Evan, in second grade, has weekly word study (spelling) for which he needs to do one activity a night, an occasional math practice sheet (about once a week), and nightly reading (which doesn't even count in my opinion, because that's a given). For second grade, I think that's perfectly reasonable.
But what does get me fired up about this article is this part:
"Time to write THAT letter again. The letter to my child's new teacher that explains why our family bans homework."
She includes a sample letter to be sent to the teacher that is both condescending ("Can we talk?") and self-righteous ("My view is homework interrupts home learning. Homework tends to give school/learning a bad name..."). She says that homework has "no place" in a young child's life. (She defines this stage of development as preschool through 11 years old.)
Okay, Homework Hating Mom, here we go.
You want to know what really interrupts "home" learning? School. In a school that is not your home. If you don't want to interrupt "home" learning, then "home" school. That's an actual thing that you can actually do if you don't like the policies in place in your local, FREE, public school.
I'm imagining this teacher, receiving this letter. This teacher, who is already probably the hardest-working, most undervalued person in Homework Hating Mom's life, is being told that her policies (that are probably not even hers, but her school's or even district's) just aren't going to work for this one student in her class, so if she could just please change her (the school's/district's) policies for this one student in her class that would be great, mmmmmkay?
This teacher, who is already working diligently to meet the academic and social needs of 20-25 different learners; who will now need to come up with a different grading system (because I can't imagine the parent will stand for her child receiving zeroes on work that he "shouldn't have to" complete); and who will have to deal with an entitled jerk of a student who will, undoubtedly, say things to his classmates like, "My mom says I don't have to do that." Which will be interpreted by his classmates, undoubtedly, as "I don't have to do what she (the teacher) says." Which is the most disrespectful, obnoxious lesson you could ever possibly teach your child.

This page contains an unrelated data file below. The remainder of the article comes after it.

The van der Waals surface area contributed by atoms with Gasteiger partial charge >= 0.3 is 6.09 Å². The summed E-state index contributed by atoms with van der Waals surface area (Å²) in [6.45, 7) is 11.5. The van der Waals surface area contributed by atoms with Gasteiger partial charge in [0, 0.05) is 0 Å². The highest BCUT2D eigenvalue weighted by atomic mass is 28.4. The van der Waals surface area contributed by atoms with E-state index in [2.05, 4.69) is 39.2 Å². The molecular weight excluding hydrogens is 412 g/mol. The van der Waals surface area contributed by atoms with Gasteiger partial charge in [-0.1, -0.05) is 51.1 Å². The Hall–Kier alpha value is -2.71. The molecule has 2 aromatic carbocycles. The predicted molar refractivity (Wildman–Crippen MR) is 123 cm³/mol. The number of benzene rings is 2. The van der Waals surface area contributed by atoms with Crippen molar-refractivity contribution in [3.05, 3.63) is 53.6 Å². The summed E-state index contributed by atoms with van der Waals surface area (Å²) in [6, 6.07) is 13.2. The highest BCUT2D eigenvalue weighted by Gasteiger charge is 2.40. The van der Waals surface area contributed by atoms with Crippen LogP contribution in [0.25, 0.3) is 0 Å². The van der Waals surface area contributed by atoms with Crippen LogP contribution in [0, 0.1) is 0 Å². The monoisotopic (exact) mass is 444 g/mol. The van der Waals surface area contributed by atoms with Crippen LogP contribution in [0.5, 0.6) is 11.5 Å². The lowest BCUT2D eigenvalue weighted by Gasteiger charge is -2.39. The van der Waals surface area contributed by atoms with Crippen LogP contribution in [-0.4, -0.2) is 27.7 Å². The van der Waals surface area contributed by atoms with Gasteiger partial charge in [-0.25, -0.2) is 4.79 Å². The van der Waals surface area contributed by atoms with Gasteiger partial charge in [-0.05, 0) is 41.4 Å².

What happens when this kid gets to middle and high school? Well, according to HHM, he'll do his homework...but she won't tell him to do it. "No parent signatures signing off on assignments, etc." Okay. So this kid you've been teaching for eleven years, that school-wide policies do not apply to him, will enter middle and high school super-eager to start completing homework ON HIS OWN?
Good luck with that one.
And in the real world? You think your kid will be able to pick and choose what work he completes and which ones he doesn't? Have you ever had a job, HHM? Because the world doesn't work like that.
So, fine. Don't do homework. But then don't send your child to public school.
There are probably a lot of problems with homework across this country. We've been lucky that the homework Evan has been given so far has been reasonable in amount and purpose. But if it wasn't...if Evan was receiving so much homework that he had no free time to play or was needing to stay up past his bedtime to complete it...I'd go in and talk to the teacher. I'd ask about the homework policies and I'd ask about change. But to send a letter to the teacher at the beginning of the school year stating that your child will not be doing any homework, regardless of school policy? Don't be a jerk.
And more importantly: Don't raise a jerk.